Sunday, November 03, 2013
Bibles and Owls and Spelling and Footnotes and Madness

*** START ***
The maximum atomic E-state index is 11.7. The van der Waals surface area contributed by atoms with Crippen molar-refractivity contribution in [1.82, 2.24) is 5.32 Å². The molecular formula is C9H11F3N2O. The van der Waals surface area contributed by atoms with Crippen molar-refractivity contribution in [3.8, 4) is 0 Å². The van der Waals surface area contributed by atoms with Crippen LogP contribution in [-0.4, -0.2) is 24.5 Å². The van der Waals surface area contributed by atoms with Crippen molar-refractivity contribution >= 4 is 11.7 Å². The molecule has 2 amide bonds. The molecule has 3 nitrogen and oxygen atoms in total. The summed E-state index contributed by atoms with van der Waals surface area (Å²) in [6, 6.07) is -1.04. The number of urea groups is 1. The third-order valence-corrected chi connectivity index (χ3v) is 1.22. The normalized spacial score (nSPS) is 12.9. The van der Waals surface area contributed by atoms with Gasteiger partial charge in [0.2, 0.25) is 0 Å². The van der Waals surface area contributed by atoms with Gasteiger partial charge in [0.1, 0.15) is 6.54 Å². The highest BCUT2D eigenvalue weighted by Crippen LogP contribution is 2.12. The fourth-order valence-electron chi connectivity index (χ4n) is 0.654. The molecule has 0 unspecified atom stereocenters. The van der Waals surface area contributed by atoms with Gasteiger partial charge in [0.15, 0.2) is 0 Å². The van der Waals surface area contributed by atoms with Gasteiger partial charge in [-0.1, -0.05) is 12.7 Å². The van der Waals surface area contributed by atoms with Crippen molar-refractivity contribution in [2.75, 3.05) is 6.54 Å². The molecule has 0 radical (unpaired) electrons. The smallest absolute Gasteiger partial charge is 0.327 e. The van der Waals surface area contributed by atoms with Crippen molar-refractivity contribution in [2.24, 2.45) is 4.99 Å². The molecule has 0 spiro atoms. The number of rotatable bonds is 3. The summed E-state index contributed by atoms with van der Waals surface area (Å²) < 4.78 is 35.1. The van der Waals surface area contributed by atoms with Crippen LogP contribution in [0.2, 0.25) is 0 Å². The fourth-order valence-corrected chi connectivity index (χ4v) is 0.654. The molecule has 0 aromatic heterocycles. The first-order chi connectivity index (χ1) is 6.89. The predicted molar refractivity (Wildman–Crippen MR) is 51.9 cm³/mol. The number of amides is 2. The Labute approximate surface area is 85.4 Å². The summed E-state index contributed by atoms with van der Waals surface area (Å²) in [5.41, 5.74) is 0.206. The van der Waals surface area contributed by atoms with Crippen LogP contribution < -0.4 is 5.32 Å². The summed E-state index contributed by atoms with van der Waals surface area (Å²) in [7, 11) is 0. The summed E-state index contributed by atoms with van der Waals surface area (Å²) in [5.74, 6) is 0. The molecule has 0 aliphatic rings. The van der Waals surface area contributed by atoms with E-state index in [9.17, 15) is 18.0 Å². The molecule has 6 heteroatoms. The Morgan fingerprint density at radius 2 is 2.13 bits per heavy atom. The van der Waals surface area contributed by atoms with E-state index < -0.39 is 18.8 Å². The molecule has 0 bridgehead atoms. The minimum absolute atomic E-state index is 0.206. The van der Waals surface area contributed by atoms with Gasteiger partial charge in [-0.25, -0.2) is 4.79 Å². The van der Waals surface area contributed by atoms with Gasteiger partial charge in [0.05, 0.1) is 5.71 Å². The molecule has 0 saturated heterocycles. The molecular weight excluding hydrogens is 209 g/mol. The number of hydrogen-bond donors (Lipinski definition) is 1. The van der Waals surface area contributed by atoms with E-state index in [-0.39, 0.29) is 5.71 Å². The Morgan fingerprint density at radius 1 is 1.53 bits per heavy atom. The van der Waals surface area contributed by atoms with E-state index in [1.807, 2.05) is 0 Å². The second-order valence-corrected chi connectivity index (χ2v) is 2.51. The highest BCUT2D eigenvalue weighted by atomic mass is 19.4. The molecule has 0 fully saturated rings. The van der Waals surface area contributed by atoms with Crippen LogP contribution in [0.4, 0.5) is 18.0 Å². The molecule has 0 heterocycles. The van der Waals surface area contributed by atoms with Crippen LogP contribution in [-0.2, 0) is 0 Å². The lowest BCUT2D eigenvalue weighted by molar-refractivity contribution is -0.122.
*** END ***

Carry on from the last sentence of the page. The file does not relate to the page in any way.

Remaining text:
the quotation with all the pelicans and owls and sparrows was from the Bible, making the Bible another book with an owl in it. So I decided to get out my Bibles and check out this psalm! First I got out the old Geneva Bible, which said, "I am like a pelicane of the wildernes: I am like an owle of the deferts. I watche and am as a fparowe alone vpo the houfe toppe." I wonder why the "s"s in "wildernes" and "as" look like "s" and the rest look like fs. Is it because of their placement at the ends of words? Seemingly. But if so, why? It's a good thing I don't wonder enough to do anything about it. I will say that I read an earlier verse in the same psalm - "Mine heart is fmitten and withereth like graffe, becaufe I forgate to eat my bread" - as having something to do with a giraffe! I was puzzled and pleased, and sort of disappointed when I realized it had nothing to do with a giraffe. (There are all kinds of animals in the Bible!) A giraffe with a smitten heart! Aw! A footnote in the Geneva Bible says, "My forowes were fo great, that I paffed not for mine ordinarie fode." I don't know, I think the original is clearer than the footnote! Good times. Good times with the Geneva Bible. So then I got out my facsimile of the first King James Bible: "I am like a Pelican of the wildernes: I am like an owle of the desert. I watch, and am as a sparowe alone vpon the house top." Also, for comparison, "My heart is smitten, and withered like grasse: so that I forget to eate my bread." And I'll be honest with you: it wasn't until then that I said, "Oh! Grass." So then I was like, hey, wait a minute! Where is author John Stubbs getting all HIS weird spellings, like "oule"? Not from any of MY Bibles! So I checked HIS footnote, and found that the Bible verses were quoted from the diary of somebody named Wariston. So those were Wariston's crazy spellings! People used to just spell any way they wanted, and I dig it. And I was like, who is this Wariston anyway? I'm reading about the personal problems of somebody named Archibald Johnston! (Not to be confused with Archibald Scaldee. I guess there were a lot of guys named Archibald back then!) Why is poor afflicted Archibald Johnston ("A big crow frightened him... He dreamed of death") in Wariston's diary so much? So I checked the index and it said, "Wariston, Lord SEE Johnston, Archibald." So I saw "Johnston, (Sir) Archibald (later Lord Wariston)," and that explained everything, but I accidentally glanced down and gave myself a spoiler because on page 444 I am going to read about "his madness"! So I peeked at page 444 and there's somebody "raving and rolling in filth," but not him, curiously. Anyway, fun times.